Normally I wouldn’t write about an exhibition of the Society of Wood Engravers. Not because I don’t like them, but because they fail the test of this blog of having some sort of Japanese connection. But guess what? This year, for their annual exhibition at the Bankside Gallery, they’ve joined forces with the Kyoto Print Exhibition Executive Committee and included ten Japanese artists in their show. I found the contrast between the British and Japanese artists fascinating.
Woodblock prints are produced by cutting the design into a wooden block. Ink is then rolled onto the block and used to produce the print, either by a printing press or by hand. The most famous Japanese prints are the ukiyo-e or floating world prints, whose bright colours all had to be printed in separate stages.
In wood engraving the artist cuts the design into the hard grain end of the wood rather than using the plank side, which is harder to do and pretty much means that they work in black and white.
I was really aware of this difference at the exhibition, where many of the Japanese artists produced fluid works in colour while the British artists produced finely etched monochrome prints.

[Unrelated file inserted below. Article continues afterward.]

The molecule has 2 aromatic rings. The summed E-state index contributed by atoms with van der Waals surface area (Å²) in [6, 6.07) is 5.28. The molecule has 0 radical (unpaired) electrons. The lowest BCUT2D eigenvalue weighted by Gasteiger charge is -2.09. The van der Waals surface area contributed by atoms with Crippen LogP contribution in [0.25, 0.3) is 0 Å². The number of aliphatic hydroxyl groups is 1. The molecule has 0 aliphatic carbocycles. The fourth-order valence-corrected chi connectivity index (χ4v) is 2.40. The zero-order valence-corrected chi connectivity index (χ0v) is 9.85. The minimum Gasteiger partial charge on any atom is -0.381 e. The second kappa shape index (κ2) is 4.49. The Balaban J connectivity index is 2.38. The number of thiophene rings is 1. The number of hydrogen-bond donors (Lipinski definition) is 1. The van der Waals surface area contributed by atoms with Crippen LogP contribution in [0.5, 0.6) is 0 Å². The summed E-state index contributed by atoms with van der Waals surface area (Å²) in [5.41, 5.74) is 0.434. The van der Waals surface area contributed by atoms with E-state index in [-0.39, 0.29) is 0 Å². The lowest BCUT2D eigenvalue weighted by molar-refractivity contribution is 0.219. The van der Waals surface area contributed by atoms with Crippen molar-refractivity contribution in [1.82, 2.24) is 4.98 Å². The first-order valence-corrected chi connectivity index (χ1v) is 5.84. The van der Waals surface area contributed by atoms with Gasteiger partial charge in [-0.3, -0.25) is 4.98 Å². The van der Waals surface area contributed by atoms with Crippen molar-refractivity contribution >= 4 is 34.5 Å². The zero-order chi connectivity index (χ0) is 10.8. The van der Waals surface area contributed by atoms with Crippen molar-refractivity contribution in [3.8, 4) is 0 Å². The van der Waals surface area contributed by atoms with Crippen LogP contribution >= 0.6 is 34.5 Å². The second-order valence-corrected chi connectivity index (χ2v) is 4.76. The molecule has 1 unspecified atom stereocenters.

Interestingly, the Japanese artists were much more likely to produce abstracts while the British artists were almost 100% representational, with a strong emphasis on landscape and animals.
The British works were also smaller – partly I suppose because of the difficulty of getting suitable wood in large enough pieces. It meant you had to get quite close up and peer at them to appreciate them.
You can get an idea of the difference from these two general views. This is the Japanese section:
And this is the British section with some tiny prints set in large frames.
What else was different? Well, I thought the British artists’ work had a more academic feel, as you can perhaps see from the following two pictures. The first is by a Japanese artist (the picture at the top of this post is a detail from it), the second by a British artist.
Though British artists could be quite humorous too, as in this print, titled In Safe Hands.
Here’s what I mean about abstract versus representational in a pair of colour prints:
I’ll end with my two favourites – an exploded overhead view of New York and a lively and dramatic owl.
The Society of Wood Engravers was founded in 1920 by a group of artists including Eric Gill and Lucien Pissarro. Their exhibition at the Bankside Gallery (next to the Tate Modern) continues until 23 February. The works are for sale, many at prices under £100. The gallery is open daily 11 am to 6 pm.